Log24

Friday, January 15, 2016

Enter Raven

Filed under: General — m759 @ 2:45 AM

Log24 post of February 3, 2010

Suggested by a passage at dazeddigital.com

"Visser remembers the night everything changed
as if it was yesterday. It was February 3, 2010,
and the band had been booked to play a show
in Johannesburg."

Sunday, October 21, 2012

Logos

Filed under: General — m759 @ 11:01 PM

In memory of Leonard Shlain, author
of The Alphabet Versus the Goddess

Alphabet logo from the website
of a religious publishing company—

A logo for Charlize Theron, who played
a goddess figure in "Hancock"—

Click images for further details.

Friday, October 19, 2012

Torpedo… LOS!

Filed under: General — m759 @ 4:00 PM

"Hitchcock made movies with many actresses
who had the aloof, Nordic beauty he admired."

— Alessandra Stanley in today's NY Times

Aloof, Nordic…

Freeze Frame

IMAGE- Charlize Theron as Ravenna with raven in poster for 'Snow White and the Huntsman'

Related material:

Fermata

Wednesday, February 3, 2010

Holly Day

Filed under: General — Tags: — m759 @ 6:00 AM

Today's word:

The musical notation 'fermata,' or 'birdseye'

fermata

"February made me shiver…."
American Pie

Thursday, July 2, 2009

Thursday July 2, 2009

Filed under: General — Tags: — m759 @ 12:00 PM

Hieron Grammaton, Part III*

The Old Man and the Light

In memory of
Ernest Hemingway,
who died on this date
in 1961, a story
in three parts:

 

I — Eye of Raven

The musical notation 'fermata,' or 'birdseye'

Fermata

 

II — Psyche and Symbol

Leonard Baskin, detail of cover of Jung's 'Psyche and Symbol'

Leonard Baskin, detail of
cover for Jung’s
Psyche and Symbol

 

III — Raven Steals the Light

The box of light from animated video of 'Raven Steals the Light'

Detail from the story
Raven Steals the Light

Midrash:

“To the earnestness of death belongs precisely that capacity for awakening, that resonance of a profound mockery which, detached from the thought of the eternal, is an empty and often brash jest, but together with the thought of the eternal is just what it should be….” —Kierkegaard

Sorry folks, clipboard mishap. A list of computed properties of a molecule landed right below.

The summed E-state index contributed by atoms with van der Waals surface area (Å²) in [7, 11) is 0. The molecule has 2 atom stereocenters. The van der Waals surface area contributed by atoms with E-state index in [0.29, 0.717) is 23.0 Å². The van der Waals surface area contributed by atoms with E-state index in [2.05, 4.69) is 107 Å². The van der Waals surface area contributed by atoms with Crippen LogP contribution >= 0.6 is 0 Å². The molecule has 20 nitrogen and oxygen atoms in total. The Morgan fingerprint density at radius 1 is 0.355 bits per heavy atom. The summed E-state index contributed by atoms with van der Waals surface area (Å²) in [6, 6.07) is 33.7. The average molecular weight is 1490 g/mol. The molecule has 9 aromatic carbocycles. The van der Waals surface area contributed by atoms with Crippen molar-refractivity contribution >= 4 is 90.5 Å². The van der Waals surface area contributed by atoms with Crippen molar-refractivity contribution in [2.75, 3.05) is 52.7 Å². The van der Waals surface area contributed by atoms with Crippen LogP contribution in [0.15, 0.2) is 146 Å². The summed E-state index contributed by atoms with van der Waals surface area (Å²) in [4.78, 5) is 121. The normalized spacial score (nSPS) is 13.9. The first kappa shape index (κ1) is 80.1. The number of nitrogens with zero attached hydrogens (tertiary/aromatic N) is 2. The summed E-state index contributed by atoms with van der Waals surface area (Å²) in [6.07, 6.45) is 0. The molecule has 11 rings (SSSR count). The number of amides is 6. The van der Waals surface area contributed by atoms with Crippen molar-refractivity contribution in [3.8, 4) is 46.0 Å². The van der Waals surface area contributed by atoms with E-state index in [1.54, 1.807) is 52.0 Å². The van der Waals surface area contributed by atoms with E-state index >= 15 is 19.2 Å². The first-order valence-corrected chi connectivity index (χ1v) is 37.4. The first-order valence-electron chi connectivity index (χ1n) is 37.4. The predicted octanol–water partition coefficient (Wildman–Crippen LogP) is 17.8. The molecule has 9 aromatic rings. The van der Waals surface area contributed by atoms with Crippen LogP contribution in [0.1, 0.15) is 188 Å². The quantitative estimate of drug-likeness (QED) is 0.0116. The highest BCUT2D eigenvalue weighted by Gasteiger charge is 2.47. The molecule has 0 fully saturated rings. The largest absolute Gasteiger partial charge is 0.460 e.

* For Hieron Grammaton, Parts I and II, see the five Log24 entries from 6:29 PM Tuesday, June 23, to 1:00 AM Sunday, June 28.

Wednesday, February 20, 2008

Wednesday February 20, 2008

Filed under: General — Tags: — m759 @ 11:48 AM
 About Five Years Ago:

M. V. Ramana on a famous quotation–
 
"Oppenheimer had learned Sanskrit at Berkeley so as to read the Gita in the original; he always kept a worn pink copy on the bookshelf closest to his desk. It is therefore likely that he may have actually thought of the original, Sanskrit, verse rather than the English translation. The closest that fits this meaning is in the 32nd verse from the 11th chapter of the Gita.

 kalosmi lokaksaya krt pravrddho

This literally means: I am kAla, the great destroyer of Worlds. What is intriguing about this verse, then, is the interpretation of kAla by Jungk and others to mean death. While death is technically one of the meanings of kAla, a more common one is time."

"KAla" (in the Harvard-Kyoto transliteration scheme) is more familiar to the West in the related form of Kali, a goddess sometimes depicted as a dancing girl; Kali is related to kAla, time, according to one website, as "the force which governs and stops time."  See also the novel The Fermata, by Nicholson Baker.

The fact that Oppenheimer thought of Chapter 11, verse 32, of the Gita may, as a mnemonic device, be associated with the use of the number 1132 in Finnegans Wake.

 See 1132 A. D. & Saint Brighid, and my weblog entries of January 5 (Twelfth Night and the whirligig of time), January 31 (St. Bridget's Eve), and February 1 (St. Bridget's Day), 2003

The custom-made asterisk
above may be regarded
as a version of
the "Spider" symbol
of Fritz Leiber.

Todo lo sé por el lucero puro
que brilla en la diadema de la Muerte
.

Rubén Darío

Related material:

The previous five entries
and the entries of
this date three years ago.

Time of this entry:

11:48:17 AM.

Tuesday, January 4, 2005

Tuesday January 4, 2005

Filed under: General — m759 @ 7:00 AM
The Romantic School

Today’s New York Times: